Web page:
Malaysian Oncological Society president Dr Matin Mellor Abdullah said there are between 105 and 110 of such doctors in both public and private sectors. The recommended ratio of oncologists to the population is eight to 10 to one million citizens, therefore Malaysia will need at least 240 cancer specialists to meet that target as the Malaysian population stood at 31 million as of last year, said Dr Matin, adding that it was an ongoing problem.
"Therefore, we will need to have between 240 and 300 oncologists," he said.
Dr Matin added that the country needed to look at various measures to improve the number, such as calling Malaysian oncologists working overseas to return home.
He also said that the quality of cancer treatment also varies, depending on location, to some extent.
"Oncologists are mostly located in the West Coast of Peninsular Malaysia and in Kuching and Kota Kinabalu. Therefore, it is possible that patients outside these areas may not be able to access treatment in a timely fashion," said Dr Matin.
It has also been reported that there will be an expected 54% increase in the number of new cancer cases by 2025 and the Malaysian population is expected to be an ageing society by 2035.
An ongoing problem that needs speedy remediesLast year, Deputy Health Minister Datuk Seri Dr Hilmi Yahaya said that there were only 26 such specialists in government hospitals - and is predicted to rise.
The lack of medical professionals involved in cancer treatment will be addressed in the Ministry of Health's (MOH) updated cancer control plan - which is currently still being finalised.
Currently, the ministry is encouraging students to take up oncology by increasing scholarships and facilitating training programmes. However it also said that the battle against cancer is dependent on Malaysians being mindful of their health and realising that early diagnosis and detection can increase chances of survival and recovery.
It is reported that only a mere 6.6% of Malaysian adults aged 18 and above had adequate health literacy, or knowledge in maintaining good health, based on the MOH's National Health and Morbidity Survey in 2015.
Oncology can be a "depressing" fieldDr Matin also pointed out that oncology is "not a preferred specialty" as some say it can be a "depressing" field, especially if their patients are diagnosed with the disease in late stages. Therefore more effort needs to be taken to highlight the shortfall to boost numbers of specialists in this field.
"More promotional incentives and more senior positions should also be created for this field," he suggests.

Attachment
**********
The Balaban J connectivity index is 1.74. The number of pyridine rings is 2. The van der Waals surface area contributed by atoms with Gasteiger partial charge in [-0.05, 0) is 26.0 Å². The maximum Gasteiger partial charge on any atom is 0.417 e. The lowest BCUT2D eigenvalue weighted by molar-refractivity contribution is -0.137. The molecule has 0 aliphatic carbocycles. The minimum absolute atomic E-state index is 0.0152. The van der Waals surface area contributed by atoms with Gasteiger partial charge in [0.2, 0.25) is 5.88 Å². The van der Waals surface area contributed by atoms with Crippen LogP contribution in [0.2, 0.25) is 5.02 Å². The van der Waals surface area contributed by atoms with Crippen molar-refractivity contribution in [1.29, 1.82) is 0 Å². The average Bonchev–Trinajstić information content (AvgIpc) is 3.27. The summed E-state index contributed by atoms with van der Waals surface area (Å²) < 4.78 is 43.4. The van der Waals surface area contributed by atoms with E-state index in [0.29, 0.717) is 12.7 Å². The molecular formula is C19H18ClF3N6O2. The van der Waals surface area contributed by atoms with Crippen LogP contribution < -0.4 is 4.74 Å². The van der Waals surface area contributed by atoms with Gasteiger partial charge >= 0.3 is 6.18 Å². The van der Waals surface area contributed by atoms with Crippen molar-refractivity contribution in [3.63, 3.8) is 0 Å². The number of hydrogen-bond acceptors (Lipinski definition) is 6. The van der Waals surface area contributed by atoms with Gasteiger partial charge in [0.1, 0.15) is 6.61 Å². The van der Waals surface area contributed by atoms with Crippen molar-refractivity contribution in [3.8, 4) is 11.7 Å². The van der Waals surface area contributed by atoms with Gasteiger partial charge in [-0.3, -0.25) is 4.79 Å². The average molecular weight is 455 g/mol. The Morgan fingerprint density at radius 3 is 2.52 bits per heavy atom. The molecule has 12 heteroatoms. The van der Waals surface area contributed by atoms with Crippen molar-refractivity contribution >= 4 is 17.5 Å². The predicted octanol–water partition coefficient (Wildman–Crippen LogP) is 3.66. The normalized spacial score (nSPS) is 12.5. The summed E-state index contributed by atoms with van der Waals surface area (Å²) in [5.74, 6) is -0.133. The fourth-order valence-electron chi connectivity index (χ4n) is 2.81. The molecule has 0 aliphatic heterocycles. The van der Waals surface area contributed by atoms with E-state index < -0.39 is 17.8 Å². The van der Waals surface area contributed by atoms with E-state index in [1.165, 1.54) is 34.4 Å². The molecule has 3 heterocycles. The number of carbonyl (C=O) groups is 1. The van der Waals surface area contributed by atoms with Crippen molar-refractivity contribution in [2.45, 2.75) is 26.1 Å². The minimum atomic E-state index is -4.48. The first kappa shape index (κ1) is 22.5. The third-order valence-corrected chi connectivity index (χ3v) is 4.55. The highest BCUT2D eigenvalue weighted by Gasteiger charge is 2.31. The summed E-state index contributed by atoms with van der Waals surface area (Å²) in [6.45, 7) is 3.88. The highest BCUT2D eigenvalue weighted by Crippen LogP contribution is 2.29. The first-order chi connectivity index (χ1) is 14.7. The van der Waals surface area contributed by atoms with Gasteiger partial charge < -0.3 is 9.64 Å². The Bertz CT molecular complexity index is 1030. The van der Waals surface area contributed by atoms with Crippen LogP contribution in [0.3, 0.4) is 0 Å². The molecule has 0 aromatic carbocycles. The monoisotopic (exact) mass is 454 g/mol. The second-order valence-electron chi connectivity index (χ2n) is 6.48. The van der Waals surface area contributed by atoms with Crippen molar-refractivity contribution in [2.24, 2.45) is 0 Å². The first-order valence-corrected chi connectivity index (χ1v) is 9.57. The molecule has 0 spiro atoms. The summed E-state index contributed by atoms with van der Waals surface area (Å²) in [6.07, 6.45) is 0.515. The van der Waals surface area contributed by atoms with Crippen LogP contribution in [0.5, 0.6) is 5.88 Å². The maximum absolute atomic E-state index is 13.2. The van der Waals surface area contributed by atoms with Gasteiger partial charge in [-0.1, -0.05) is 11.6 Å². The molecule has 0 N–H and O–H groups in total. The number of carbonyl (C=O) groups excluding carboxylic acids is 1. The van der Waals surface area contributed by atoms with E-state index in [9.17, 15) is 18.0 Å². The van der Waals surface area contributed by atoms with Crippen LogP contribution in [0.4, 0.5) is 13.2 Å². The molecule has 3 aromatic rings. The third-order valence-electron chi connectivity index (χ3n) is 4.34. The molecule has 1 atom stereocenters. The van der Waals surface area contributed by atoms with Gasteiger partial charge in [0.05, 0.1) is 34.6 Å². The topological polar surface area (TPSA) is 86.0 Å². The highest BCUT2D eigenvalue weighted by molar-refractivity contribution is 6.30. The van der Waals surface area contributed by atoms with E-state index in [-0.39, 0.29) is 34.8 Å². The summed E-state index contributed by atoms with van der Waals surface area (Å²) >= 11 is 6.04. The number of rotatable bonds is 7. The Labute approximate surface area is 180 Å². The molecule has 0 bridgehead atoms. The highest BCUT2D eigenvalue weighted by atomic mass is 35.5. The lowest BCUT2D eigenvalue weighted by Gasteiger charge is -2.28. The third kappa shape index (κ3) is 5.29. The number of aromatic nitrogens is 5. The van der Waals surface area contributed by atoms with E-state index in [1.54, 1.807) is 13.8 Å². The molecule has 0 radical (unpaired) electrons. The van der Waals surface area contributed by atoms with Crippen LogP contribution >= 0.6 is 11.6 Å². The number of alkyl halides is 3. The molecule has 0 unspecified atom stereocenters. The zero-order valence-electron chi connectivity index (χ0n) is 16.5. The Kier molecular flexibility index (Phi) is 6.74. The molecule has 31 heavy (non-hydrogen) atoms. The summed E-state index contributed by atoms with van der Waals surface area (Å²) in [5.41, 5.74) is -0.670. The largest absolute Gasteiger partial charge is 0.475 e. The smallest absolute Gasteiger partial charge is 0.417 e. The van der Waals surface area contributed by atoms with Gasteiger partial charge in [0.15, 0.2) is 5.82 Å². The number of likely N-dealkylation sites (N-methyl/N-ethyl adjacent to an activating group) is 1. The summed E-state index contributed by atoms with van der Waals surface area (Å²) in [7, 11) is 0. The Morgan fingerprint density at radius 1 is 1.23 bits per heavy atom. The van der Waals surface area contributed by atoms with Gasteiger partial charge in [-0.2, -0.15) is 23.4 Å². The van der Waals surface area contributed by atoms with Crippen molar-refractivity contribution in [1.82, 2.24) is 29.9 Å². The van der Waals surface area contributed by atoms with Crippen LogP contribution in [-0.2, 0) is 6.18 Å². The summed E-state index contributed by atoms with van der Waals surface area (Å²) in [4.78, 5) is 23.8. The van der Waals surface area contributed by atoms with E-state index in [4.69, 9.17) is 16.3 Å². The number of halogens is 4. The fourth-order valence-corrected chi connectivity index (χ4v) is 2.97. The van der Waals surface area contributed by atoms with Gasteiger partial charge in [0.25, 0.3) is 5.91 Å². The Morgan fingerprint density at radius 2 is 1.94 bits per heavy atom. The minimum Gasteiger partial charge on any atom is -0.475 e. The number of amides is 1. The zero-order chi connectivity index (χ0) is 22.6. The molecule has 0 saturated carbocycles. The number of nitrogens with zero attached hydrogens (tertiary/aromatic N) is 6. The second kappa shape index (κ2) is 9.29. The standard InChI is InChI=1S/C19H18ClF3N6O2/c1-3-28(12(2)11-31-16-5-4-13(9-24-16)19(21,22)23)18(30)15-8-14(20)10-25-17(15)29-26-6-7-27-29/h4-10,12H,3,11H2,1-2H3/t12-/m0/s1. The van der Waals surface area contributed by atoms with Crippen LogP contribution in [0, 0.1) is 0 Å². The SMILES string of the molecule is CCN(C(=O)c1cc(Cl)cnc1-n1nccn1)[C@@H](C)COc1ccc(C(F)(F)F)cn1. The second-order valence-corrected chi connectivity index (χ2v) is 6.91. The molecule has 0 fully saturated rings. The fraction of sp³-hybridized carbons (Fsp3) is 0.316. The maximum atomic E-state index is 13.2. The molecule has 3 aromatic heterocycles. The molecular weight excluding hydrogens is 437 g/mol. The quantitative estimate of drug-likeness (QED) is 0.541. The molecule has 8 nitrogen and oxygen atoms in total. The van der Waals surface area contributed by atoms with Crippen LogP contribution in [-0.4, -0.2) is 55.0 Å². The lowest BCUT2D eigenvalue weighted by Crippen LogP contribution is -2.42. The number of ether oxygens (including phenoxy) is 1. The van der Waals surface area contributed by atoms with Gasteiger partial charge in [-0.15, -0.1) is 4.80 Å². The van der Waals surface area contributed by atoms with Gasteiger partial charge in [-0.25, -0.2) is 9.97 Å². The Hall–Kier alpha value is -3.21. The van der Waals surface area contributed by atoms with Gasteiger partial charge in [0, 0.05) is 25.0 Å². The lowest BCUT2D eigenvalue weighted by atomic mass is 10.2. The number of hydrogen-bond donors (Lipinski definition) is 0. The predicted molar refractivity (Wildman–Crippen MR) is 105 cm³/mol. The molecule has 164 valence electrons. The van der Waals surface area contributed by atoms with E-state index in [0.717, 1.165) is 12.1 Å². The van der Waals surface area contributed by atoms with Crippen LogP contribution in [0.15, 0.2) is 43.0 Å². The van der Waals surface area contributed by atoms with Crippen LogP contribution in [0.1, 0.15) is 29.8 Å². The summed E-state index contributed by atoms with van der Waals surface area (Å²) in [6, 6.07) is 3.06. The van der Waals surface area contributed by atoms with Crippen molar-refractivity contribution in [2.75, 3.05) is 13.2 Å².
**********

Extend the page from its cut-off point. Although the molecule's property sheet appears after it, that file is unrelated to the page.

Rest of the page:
However, National Cancer Society Malaysia president Dr Saunthari Somasundaram argues that the profession can be rewarding too.
"Cancer treatment can be a long term process. It isn't just about treating the patients in a medical sense but also managing the families because it impacts them too," she said.
Malaysian Medical Association president Dr John Chew says that the lack of oncologists is a huge burden for the country as such doctors and relevant supporting professionals are especially important with cancer becoming more prevalent with an ageing population.
Resources needed to build capacity for more medical professionals"We do not have a social support network to look after this increased burden. Sure, we need to train more oncologists but this also means that more resources are needed," he said, "This includes setting up more centres and bigger budgets for chemotherapy, immunotherapy and diagnostics."
He agreed that the most cost-effective strategy in combating cancer is through prevention methods and using proven population screening such as encouraging citizens to screen regularly for cervical, breast and colon cancer.
Health Ministry deputy director-general Datuk Dr Jeyaindran Sinnadurai assures that the cancer control plan is in its final stages and is just awaiting the director-general and minister for endorsement.
The plan will include working towards increasing the number of medical professionals involved in the treatment of cancer by building the capacity to provide for more oncologists, radiotherapists, palliative care doctors and support staff to be able to deliver care for cancer patients in a comprehensive and holistic manner, he said. MIMS
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